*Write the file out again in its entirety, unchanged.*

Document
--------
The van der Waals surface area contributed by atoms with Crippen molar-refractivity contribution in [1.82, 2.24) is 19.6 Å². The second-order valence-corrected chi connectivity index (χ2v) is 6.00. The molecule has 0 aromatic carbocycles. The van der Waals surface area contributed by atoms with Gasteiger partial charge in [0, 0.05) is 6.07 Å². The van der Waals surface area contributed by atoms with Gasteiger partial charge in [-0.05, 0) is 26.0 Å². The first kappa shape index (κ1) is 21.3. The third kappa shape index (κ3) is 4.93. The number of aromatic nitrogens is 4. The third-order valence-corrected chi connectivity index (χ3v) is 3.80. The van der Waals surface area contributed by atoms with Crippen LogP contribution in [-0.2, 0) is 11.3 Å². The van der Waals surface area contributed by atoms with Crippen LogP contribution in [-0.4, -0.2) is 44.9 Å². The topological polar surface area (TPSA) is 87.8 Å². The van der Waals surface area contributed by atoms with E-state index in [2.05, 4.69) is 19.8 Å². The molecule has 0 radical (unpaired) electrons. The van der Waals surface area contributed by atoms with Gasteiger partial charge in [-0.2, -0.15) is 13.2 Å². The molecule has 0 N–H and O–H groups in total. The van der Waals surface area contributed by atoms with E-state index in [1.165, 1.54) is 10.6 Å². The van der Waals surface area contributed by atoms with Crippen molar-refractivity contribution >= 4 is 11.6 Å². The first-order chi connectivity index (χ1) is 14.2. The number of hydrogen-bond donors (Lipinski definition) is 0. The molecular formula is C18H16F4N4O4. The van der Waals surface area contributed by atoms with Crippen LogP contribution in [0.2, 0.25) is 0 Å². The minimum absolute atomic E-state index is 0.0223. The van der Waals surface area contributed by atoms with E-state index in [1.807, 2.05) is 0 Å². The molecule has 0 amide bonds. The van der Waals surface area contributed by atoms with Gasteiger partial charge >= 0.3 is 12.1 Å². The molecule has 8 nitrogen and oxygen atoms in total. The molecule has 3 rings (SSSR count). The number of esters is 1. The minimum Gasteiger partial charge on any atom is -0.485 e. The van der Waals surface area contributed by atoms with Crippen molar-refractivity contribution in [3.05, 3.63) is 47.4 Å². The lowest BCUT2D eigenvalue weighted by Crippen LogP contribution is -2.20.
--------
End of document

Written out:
The van der Waals surface area contributed by atoms with Crippen molar-refractivity contribution in [1.82, 2.24) is 19.6 Å². The second-order valence-corrected chi connectivity index (χ2v) is 6.00. The molecule has 0 aromatic carbocycles. The van der Waals surface area contributed by atoms with Gasteiger partial charge in [0, 0.05) is 6.07 Å². The van der Waals surface area contributed by atoms with Gasteiger partial charge in [-0.05, 0) is 26.0 Å². The first kappa shape index (κ1) is 21.3. The third kappa shape index (κ3) is 4.93. The number of aromatic nitrogens is 4. The third-order valence-corrected chi connectivity index (χ3v) is 3.80. The van der Waals surface area contributed by atoms with Crippen LogP contribution in [-0.2, 0) is 11.3 Å². The van der Waals surface area contributed by atoms with Crippen LogP contribution in [-0.4, -0.2) is 44.9 Å². The topological polar surface area (TPSA) is 87.8 Å². The van der Waals surface area contributed by atoms with E-state index in [2.05, 4.69) is 19.8 Å². The molecule has 0 radical (unpaired) electrons. The van der Waals surface area contributed by atoms with Gasteiger partial charge in [-0.2, -0.15) is 13.2 Å². The molecule has 0 N–H and O–H groups in total. The van der Waals surface area contributed by atoms with E-state index in [1.165, 1.54) is 10.6 Å². The van der Waals surface area contributed by atoms with Crippen molar-refractivity contribution >= 4 is 11.6 Å². The first-order chi connectivity index (χ1) is 14.2. The number of hydrogen-bond donors (Lipinski definition) is 0. The molecular formula is C18H16F4N4O4. The van der Waals surface area contributed by atoms with Crippen LogP contribution in [0.2, 0.25) is 0 Å². The minimum absolute atomic E-state index is 0.0223. The van der Waals surface area contributed by atoms with E-state index in [1.807, 2.05) is 0 Å². The molecule has 0 amide bonds. The van der Waals surface area contributed by atoms with Gasteiger partial charge >= 0.3 is 12.1 Å². The molecule has 8 nitrogen and oxygen atoms in total. The molecule has 3 rings (SSSR count). The number of esters is 1. The minimum Gasteiger partial charge on any atom is -0.485 e. The van der Waals surface area contributed by atoms with Crippen molar-refractivity contribution in [3.05, 3.63) is 47.4 Å². The lowest BCUT2D eigenvalue weighted by Crippen LogP contribution is -2.20.